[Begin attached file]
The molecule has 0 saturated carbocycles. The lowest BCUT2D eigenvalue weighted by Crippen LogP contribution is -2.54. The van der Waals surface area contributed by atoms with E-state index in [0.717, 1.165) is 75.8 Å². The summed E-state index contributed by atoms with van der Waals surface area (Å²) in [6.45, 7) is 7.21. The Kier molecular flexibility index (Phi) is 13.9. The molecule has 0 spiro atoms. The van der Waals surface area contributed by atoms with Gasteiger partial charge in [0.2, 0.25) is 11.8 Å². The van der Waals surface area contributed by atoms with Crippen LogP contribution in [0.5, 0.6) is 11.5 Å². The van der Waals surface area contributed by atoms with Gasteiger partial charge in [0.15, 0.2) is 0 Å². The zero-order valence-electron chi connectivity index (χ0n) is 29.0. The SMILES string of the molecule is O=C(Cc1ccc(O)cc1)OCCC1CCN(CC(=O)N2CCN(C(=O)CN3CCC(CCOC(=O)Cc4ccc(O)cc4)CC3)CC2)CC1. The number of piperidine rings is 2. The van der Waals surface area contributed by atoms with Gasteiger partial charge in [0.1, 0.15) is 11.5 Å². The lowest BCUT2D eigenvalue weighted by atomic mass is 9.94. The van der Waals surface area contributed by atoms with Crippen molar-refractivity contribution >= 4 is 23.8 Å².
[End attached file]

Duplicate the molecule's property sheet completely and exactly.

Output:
The molecule has 0 saturated carbocycles. The lowest BCUT2D eigenvalue weighted by Crippen LogP contribution is -2.54. The van der Waals surface area contributed by atoms with E-state index in [0.717, 1.165) is 75.8 Å². The summed E-state index contributed by atoms with van der Waals surface area (Å²) in [6.45, 7) is 7.21. The Kier molecular flexibility index (Phi) is 13.9. The molecule has 0 spiro atoms. The van der Waals surface area contributed by atoms with Gasteiger partial charge in [0.2, 0.25) is 11.8 Å². The van der Waals surface area contributed by atoms with Crippen LogP contribution in [0.5, 0.6) is 11.5 Å². The van der Waals surface area contributed by atoms with Gasteiger partial charge in [0.15, 0.2) is 0 Å². The zero-order valence-electron chi connectivity index (χ0n) is 29.0. The SMILES string of the molecule is O=C(Cc1ccc(O)cc1)OCCC1CCN(CC(=O)N2CCN(C(=O)CN3CCC(CCOC(=O)Cc4ccc(O)cc4)CC3)CC2)CC1. The number of piperidine rings is 2. The van der Waals surface area contributed by atoms with Gasteiger partial charge in [0.1, 0.15) is 11.5 Å². The lowest BCUT2D eigenvalue weighted by atomic mass is 9.94. The van der Waals surface area contributed by atoms with Crippen molar-refractivity contribution >= 4 is 23.8 Å².